• MIT and UTM faculty meet with the staff at the Iskandar Regional Development Authority in Johor Bahru, Malaysia to talk about strategies for sustainable economic development.

    Photo: Leslie Tuttle

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Teaching urban development in the global South

A five-year program to strengthen university teaching materials

The MIT School of Architecture + Planning has recently signed an agreement with Malaysia's leading engineering and science school — the Universiti of Teknologi Malaysia (UTM) — to develop new materials to strengthen the teaching of sustainable city development in the global South and around the world.

Under the direction of MIT planning professor Larry Susskind, the program will seek to shift the way urban development is taught from an emphasis on economic growth to a greater emphasis on sustainable development, using Malaysia as a model.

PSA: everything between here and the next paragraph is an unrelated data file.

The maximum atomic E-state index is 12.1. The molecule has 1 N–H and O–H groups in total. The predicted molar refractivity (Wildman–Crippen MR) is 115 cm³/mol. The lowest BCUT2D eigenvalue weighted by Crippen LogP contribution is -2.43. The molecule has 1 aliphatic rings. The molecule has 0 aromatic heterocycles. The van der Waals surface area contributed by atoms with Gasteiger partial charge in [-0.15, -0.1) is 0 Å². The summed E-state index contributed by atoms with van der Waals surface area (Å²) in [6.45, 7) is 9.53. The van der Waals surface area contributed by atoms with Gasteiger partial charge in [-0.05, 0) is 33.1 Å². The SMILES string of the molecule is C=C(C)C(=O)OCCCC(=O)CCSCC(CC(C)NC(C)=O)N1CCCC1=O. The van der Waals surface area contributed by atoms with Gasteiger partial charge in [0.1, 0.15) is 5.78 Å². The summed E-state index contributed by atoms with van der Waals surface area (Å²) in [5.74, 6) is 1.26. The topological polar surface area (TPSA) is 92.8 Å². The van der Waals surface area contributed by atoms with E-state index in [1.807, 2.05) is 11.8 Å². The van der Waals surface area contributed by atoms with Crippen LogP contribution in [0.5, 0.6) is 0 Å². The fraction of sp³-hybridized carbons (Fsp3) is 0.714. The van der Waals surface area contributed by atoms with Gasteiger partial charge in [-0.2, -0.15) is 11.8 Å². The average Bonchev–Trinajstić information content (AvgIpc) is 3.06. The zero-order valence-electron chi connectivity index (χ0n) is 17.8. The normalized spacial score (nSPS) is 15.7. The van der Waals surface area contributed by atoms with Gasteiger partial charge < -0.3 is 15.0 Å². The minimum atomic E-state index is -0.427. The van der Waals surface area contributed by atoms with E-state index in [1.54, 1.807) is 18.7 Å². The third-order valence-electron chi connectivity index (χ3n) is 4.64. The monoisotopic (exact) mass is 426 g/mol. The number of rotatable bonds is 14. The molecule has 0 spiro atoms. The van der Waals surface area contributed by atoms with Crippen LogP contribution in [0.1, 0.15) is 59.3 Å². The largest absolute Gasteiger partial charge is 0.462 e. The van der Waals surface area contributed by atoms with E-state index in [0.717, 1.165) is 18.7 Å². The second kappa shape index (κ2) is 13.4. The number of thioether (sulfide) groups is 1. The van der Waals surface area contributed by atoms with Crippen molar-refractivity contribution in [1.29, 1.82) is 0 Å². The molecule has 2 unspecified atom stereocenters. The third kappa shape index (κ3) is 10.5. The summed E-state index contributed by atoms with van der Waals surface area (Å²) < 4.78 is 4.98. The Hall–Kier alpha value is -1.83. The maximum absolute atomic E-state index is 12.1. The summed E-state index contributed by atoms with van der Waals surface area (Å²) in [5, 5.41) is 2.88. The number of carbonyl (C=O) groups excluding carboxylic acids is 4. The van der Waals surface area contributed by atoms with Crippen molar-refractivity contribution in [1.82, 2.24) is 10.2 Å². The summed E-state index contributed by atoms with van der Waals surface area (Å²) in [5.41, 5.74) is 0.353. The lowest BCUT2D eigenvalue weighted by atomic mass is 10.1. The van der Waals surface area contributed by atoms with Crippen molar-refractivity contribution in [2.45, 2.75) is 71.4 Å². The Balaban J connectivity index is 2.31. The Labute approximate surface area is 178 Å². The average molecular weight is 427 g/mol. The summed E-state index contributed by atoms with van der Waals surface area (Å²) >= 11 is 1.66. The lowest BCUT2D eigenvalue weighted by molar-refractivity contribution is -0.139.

With a GDP that has grown about 6.5 percent for the past 50 years, Malaysia has transitioned in just a few decades from a predominantly agrarian and extractive economy to a high-tech, knowledge-oriented economy by reinvesting its oil and gas revenues in public education. The MIT/UTM program is posited on the belief that strategies based on Malaysia’s experience should prove more relevant to the problems facing cities in the global South than approaches developed in the North.

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Topics: Architecture, Development, Development economics, Sustainability, Urban studies and planning, Education, teaching, academics, Global, Malaysia


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